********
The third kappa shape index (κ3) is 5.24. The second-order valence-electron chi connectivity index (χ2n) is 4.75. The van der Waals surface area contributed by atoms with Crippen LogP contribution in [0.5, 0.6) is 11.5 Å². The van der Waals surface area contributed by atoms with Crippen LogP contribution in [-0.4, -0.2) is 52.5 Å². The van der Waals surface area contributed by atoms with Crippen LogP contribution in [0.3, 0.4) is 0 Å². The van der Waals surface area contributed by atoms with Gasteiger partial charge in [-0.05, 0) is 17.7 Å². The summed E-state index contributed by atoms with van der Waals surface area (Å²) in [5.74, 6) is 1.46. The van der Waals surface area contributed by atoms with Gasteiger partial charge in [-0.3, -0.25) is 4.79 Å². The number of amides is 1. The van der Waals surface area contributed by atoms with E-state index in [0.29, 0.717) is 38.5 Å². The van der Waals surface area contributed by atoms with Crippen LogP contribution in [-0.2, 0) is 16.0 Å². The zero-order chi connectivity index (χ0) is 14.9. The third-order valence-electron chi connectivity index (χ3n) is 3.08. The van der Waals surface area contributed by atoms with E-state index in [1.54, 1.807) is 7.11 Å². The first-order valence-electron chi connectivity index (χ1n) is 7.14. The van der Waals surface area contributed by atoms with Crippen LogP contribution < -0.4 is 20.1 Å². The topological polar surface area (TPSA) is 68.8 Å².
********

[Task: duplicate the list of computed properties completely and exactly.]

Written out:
The third kappa shape index (κ3) is 5.24. The second-order valence-electron chi connectivity index (χ2n) is 4.75. The van der Waals surface area contributed by atoms with Crippen LogP contribution in [0.5, 0.6) is 11.5 Å². The van der Waals surface area contributed by atoms with Crippen LogP contribution in [-0.4, -0.2) is 52.5 Å². The van der Waals surface area contributed by atoms with Crippen LogP contribution in [0.3, 0.4) is 0 Å². The van der Waals surface area contributed by atoms with Gasteiger partial charge in [-0.05, 0) is 17.7 Å². The summed E-state index contributed by atoms with van der Waals surface area (Å²) in [5.74, 6) is 1.46. The van der Waals surface area contributed by atoms with Gasteiger partial charge in [-0.3, -0.25) is 4.79 Å². The number of amides is 1. The van der Waals surface area contributed by atoms with E-state index in [0.29, 0.717) is 38.5 Å². The van der Waals surface area contributed by atoms with Crippen LogP contribution in [-0.2, 0) is 16.0 Å². The zero-order chi connectivity index (χ0) is 14.9. The third-order valence-electron chi connectivity index (χ3n) is 3.08. The van der Waals surface area contributed by atoms with E-state index in [1.54, 1.807) is 7.11 Å². The first-order valence-electron chi connectivity index (χ1n) is 7.14. The van der Waals surface area contributed by atoms with Crippen LogP contribution < -0.4 is 20.1 Å². The topological polar surface area (TPSA) is 68.8 Å².